The government expects to collect $50 million from gaming house operators in the upcoming fiscal year, Minister of Tourism Dionisio D’Aguilar said yesterday.
According to the 2019/2020 budget, the government projected it would collect $16 million in gaming house taxes.
However, D’Aguilar, who has responsibility for the gaming industry, said, “What we had projected was collecting approximately $50 million from the gaming industry and the gaming industry was projected to pay under the old scenario, approximately $22 million.
“So, the gaming houses generate taxable revenue of approximately $200 million. You multiply that by 11 percent and you get $22 million. We projected to increase that to $50 million.
“We have since revised our numbers and we expect to generate approximately $35 million but we’ve introduced an additional tax which is the tax on winnings. We estimate that we will get $15 million from that to take us back to the $50 [million].
“Obviously, we have not done that before so we don’t know exactly how much would be generated from that but this is what the gaming operators estimate that this new winnings tax will generate so that is what we project.”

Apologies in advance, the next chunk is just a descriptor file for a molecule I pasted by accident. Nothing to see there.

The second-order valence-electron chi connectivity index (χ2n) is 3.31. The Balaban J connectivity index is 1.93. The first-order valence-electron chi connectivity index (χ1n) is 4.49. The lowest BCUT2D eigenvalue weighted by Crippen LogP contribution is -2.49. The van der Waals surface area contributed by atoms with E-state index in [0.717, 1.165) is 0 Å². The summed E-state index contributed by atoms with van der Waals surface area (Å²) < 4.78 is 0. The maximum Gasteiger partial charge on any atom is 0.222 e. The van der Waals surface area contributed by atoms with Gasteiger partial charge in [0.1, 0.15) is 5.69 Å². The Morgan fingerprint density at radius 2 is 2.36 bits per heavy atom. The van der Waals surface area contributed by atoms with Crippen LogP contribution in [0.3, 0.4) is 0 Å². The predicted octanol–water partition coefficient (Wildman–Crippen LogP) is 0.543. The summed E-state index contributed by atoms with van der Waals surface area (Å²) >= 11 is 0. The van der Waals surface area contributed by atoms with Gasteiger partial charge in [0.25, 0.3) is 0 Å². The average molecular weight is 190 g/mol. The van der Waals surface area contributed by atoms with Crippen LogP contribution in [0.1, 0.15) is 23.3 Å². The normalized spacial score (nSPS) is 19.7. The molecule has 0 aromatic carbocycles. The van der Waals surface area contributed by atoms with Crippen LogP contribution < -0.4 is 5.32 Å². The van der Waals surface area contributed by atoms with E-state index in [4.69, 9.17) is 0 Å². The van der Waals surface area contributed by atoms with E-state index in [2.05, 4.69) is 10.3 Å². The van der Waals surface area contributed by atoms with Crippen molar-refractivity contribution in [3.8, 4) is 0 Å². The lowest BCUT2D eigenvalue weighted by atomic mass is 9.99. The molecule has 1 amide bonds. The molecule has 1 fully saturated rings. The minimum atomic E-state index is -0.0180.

Speaking about the inconsistency with the budget, the minister said, “Now, when you look at the budget book there are wildly different numbers because as we transition from what we attempted to do to what we will do, a number of the gaming houses withheld payments but they recognized that in order to get their licenses they will have to pay that money up.”
During the budget communication last May, the government announced a sliding scale tax on gaming house revenues and a five percent stamp tax on deposits.
However, after widespread backlash from gaming operators who claimed that the new taxes would be detrimental to their businesses, and a lawsuit, the government agreed to delay the enforcement of those taxes.
In February, the government announced that it had reached an agreement with gaming house operators which would result in a collection of $35 million annually from the sliding scale tax on net taxable revenue and $15 million from a tax on winnings as a result of lottery bets.
In April, Attorney General Carl Bethel said the government was prepared to take gaming house operators to court over unpaid taxes.
Education: Goldsmith, University of London, MA in Race, Media and Social Justice
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